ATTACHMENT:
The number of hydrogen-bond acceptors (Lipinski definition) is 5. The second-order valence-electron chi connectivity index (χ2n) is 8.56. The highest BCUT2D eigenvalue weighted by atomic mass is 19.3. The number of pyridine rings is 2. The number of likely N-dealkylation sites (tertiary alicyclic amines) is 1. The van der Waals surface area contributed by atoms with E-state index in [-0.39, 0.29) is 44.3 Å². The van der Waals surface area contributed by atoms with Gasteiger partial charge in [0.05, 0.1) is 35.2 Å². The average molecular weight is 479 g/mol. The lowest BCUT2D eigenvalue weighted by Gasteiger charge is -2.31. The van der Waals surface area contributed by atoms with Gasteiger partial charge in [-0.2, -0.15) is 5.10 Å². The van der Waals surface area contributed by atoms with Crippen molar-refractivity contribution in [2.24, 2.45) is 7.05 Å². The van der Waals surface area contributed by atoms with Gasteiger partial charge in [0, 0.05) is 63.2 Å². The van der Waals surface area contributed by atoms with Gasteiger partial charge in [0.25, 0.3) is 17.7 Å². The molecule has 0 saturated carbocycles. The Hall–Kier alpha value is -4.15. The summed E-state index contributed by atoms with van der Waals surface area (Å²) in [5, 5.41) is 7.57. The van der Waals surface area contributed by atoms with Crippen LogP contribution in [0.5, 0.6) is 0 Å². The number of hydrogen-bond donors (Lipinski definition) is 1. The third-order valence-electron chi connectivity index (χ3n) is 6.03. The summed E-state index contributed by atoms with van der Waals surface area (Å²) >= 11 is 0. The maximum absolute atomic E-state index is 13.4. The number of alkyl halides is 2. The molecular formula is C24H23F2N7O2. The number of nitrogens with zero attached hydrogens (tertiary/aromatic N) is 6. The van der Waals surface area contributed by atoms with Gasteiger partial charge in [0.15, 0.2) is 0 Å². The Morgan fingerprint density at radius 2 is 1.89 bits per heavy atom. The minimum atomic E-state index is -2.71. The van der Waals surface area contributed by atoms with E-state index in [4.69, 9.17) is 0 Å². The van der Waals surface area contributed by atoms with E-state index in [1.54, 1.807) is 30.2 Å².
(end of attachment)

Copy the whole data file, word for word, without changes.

The number of hydrogen-bond acceptors (Lipinski definition) is 5. The second-order valence-electron chi connectivity index (χ2n) is 8.56. The highest BCUT2D eigenvalue weighted by atomic mass is 19.3. The number of pyridine rings is 2. The number of likely N-dealkylation sites (tertiary alicyclic amines) is 1. The van der Waals surface area contributed by atoms with E-state index in [-0.39, 0.29) is 44.3 Å². The van der Waals surface area contributed by atoms with Gasteiger partial charge in [0.05, 0.1) is 35.2 Å². The average molecular weight is 479 g/mol. The lowest BCUT2D eigenvalue weighted by Gasteiger charge is -2.31. The van der Waals surface area contributed by atoms with Gasteiger partial charge in [-0.2, -0.15) is 5.10 Å². The van der Waals surface area contributed by atoms with Crippen molar-refractivity contribution in [2.24, 2.45) is 7.05 Å². The van der Waals surface area contributed by atoms with Gasteiger partial charge in [0, 0.05) is 63.2 Å². The van der Waals surface area contributed by atoms with Gasteiger partial charge in [0.25, 0.3) is 17.7 Å². The molecule has 0 saturated carbocycles. The Hall–Kier alpha value is -4.15. The summed E-state index contributed by atoms with van der Waals surface area (Å²) in [5, 5.41) is 7.57. The van der Waals surface area contributed by atoms with Crippen LogP contribution in [0.5, 0.6) is 0 Å². The number of hydrogen-bond donors (Lipinski definition) is 1. The third-order valence-electron chi connectivity index (χ3n) is 6.03. The summed E-state index contributed by atoms with van der Waals surface area (Å²) >= 11 is 0. The maximum absolute atomic E-state index is 13.4. The number of alkyl halides is 2. The molecular formula is C24H23F2N7O2. The number of nitrogens with zero attached hydrogens (tertiary/aromatic N) is 6. The van der Waals surface area contributed by atoms with Gasteiger partial charge in [0.15, 0.2) is 0 Å². The Morgan fingerprint density at radius 2 is 1.89 bits per heavy atom. The minimum atomic E-state index is -2.71. The van der Waals surface area contributed by atoms with E-state index in [4.69, 9.17) is 0 Å². The van der Waals surface area contributed by atoms with E-state index in [1.54, 1.807) is 30.2 Å².